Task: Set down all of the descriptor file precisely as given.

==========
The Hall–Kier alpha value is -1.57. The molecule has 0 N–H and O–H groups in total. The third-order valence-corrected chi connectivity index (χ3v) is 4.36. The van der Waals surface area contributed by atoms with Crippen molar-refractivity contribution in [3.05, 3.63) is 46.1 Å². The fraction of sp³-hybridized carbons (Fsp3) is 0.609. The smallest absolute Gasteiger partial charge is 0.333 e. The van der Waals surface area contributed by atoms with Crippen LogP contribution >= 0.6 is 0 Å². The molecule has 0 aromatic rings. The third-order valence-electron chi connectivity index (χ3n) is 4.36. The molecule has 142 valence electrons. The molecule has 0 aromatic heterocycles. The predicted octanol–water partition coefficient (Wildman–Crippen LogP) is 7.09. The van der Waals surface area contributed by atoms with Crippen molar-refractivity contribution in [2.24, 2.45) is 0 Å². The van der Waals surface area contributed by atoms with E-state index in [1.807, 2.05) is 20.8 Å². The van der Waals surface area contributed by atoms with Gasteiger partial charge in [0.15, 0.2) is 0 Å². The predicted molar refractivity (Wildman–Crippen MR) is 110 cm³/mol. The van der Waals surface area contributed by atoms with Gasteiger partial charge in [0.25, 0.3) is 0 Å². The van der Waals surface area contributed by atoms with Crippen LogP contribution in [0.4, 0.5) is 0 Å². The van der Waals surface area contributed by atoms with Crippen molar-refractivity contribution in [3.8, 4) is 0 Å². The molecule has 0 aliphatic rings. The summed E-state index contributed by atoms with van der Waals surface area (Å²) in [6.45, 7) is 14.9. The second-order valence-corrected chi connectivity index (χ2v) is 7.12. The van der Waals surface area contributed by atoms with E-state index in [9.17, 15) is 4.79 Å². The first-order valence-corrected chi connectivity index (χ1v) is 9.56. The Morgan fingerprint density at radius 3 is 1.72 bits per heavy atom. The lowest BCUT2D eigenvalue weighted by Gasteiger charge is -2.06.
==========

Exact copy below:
The Hall–Kier alpha value is -1.57. The molecule has 0 N–H and O–H groups in total. The third-order valence-corrected chi connectivity index (χ3v) is 4.36. The van der Waals surface area contributed by atoms with Crippen molar-refractivity contribution in [3.05, 3.63) is 46.1 Å². The fraction of sp³-hybridized carbons (Fsp3) is 0.609. The smallest absolute Gasteiger partial charge is 0.333 e. The van der Waals surface area contributed by atoms with Crippen LogP contribution >= 0.6 is 0 Å². The molecule has 0 aromatic rings. The third-order valence-electron chi connectivity index (χ3n) is 4.36. The molecule has 142 valence electrons. The molecule has 0 aromatic heterocycles. The predicted octanol–water partition coefficient (Wildman–Crippen LogP) is 7.09. The van der Waals surface area contributed by atoms with Crippen molar-refractivity contribution in [2.24, 2.45) is 0 Å². The van der Waals surface area contributed by atoms with E-state index in [1.807, 2.05) is 20.8 Å². The van der Waals surface area contributed by atoms with Gasteiger partial charge in [0.15, 0.2) is 0 Å². The predicted molar refractivity (Wildman–Crippen MR) is 110 cm³/mol. The van der Waals surface area contributed by atoms with Gasteiger partial charge in [0.25, 0.3) is 0 Å². The van der Waals surface area contributed by atoms with Crippen LogP contribution in [0.4, 0.5) is 0 Å². The van der Waals surface area contributed by atoms with Crippen molar-refractivity contribution in [3.8, 4) is 0 Å². The molecule has 0 aliphatic rings. The summed E-state index contributed by atoms with van der Waals surface area (Å²) in [6.45, 7) is 14.9. The second-order valence-corrected chi connectivity index (χ2v) is 7.12. The van der Waals surface area contributed by atoms with E-state index in [9.17, 15) is 4.79 Å². The first-order valence-corrected chi connectivity index (χ1v) is 9.56. The Morgan fingerprint density at radius 3 is 1.72 bits per heavy atom. The lowest BCUT2D eigenvalue weighted by Gasteiger charge is -2.06.